An Unnatural Revelation from Eiseley's "The Judgement of the Birds"

The Immense Journey, Random House (1956, 1957)
Recently I was referred to this passage from The Immense Journey (also the name of the LorenEiseley.info Twitter handle).

It deserves a re-read. Where Eiseley writes of the "worldwide radio network," substitute "internet." His observations are a revelation of sorts.

The world, I have come to believe, is a very queer place, but we have been part of this queerness for so long that we tend to take it for granted. We rush to and fro like Mad Hatters upon our peculiar errands, all the time imagining our surroundings to be dull and ourselves quite ordinary creatures. Actually, there is nothing in the world to encourage this idea, but such is the mind of man, and this is why he finds it necessary from time to time to send emissaries into the wilderness in the hope of learning of great events, or plans in store for him, that will resuscitate his waning taste for life. His great news services, his worldwide radio network, he knows with a last remnant of healthy distrust will be of no use to him in this matter. No miracle can withstand a radio broadcast, and it is certain that it would be no miracle of it could. One must seek, then, what only the solitary approach can give -- a natural revelation.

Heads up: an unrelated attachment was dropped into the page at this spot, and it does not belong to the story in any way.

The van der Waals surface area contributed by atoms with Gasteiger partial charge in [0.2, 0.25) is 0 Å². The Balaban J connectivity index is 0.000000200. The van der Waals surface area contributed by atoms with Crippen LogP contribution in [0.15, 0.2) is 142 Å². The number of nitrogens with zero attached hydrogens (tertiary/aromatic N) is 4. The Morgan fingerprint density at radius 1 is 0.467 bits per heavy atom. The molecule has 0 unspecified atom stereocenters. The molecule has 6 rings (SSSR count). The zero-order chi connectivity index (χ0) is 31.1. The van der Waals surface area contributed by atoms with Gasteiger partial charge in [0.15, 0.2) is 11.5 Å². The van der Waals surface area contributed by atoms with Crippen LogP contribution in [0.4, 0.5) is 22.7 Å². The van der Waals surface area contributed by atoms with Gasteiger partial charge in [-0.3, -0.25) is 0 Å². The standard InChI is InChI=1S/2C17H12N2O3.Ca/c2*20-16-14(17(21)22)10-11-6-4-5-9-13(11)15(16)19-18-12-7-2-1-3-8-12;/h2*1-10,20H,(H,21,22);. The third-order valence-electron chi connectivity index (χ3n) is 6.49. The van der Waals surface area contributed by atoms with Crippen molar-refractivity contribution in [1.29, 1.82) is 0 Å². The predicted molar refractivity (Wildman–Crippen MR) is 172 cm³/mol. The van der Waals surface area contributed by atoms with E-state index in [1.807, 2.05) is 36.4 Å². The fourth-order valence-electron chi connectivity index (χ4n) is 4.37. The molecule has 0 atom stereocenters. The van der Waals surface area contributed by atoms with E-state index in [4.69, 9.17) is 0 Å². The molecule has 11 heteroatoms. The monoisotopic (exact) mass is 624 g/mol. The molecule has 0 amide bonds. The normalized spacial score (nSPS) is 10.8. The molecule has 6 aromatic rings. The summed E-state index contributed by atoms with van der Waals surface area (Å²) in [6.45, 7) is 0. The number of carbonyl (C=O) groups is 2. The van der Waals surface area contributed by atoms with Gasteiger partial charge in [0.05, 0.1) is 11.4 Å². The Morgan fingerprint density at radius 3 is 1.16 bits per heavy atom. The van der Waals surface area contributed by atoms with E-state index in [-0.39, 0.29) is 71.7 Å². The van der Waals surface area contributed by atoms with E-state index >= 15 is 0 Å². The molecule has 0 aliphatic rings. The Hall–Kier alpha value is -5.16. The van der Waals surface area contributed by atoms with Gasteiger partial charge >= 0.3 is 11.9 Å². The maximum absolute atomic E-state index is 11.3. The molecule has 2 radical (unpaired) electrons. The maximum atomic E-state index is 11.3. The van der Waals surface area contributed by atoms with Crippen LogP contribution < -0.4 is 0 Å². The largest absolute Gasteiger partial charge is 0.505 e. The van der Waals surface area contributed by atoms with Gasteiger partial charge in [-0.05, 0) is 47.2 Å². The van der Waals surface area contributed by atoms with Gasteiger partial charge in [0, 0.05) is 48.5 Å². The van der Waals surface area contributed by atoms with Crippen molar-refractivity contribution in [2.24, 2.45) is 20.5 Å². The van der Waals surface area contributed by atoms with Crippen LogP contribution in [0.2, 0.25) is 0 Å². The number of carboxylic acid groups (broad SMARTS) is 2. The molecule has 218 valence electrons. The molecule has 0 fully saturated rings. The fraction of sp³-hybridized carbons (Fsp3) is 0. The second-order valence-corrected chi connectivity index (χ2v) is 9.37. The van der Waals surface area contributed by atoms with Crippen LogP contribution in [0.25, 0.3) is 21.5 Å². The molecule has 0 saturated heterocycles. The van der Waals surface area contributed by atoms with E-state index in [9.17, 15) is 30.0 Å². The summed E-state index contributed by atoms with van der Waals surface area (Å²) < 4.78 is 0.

Eiseley and Surrealism

In one essay, Eiseley imagines a scene around a question asked by a young student during an Eiseley lecture on evolution.
Instead of the words, I hear a faint piping, and see an eager scholar's face squeezing and dissolving on the body of a chest-thumping ape.. . . I see it then -- the trunk that stretches monstrously behind hin. it winds out of the door, down dark and obscure corridors in the cellar, and vanishes into the floor. It writhes, it crawls, it barks and snuffles and roars, and the odor of the swamp exhales from it. That pale young scholar's face is the last bloom on a curious animal extrusion through time . . . I too am a many-visaged thing that has climbed upward out of the dark of endless leaf falls, and has slunk, furred, through the glitter of blue glacial nights."

From The Firmament of Time, highlighted by Gerber and McFadden in their biography.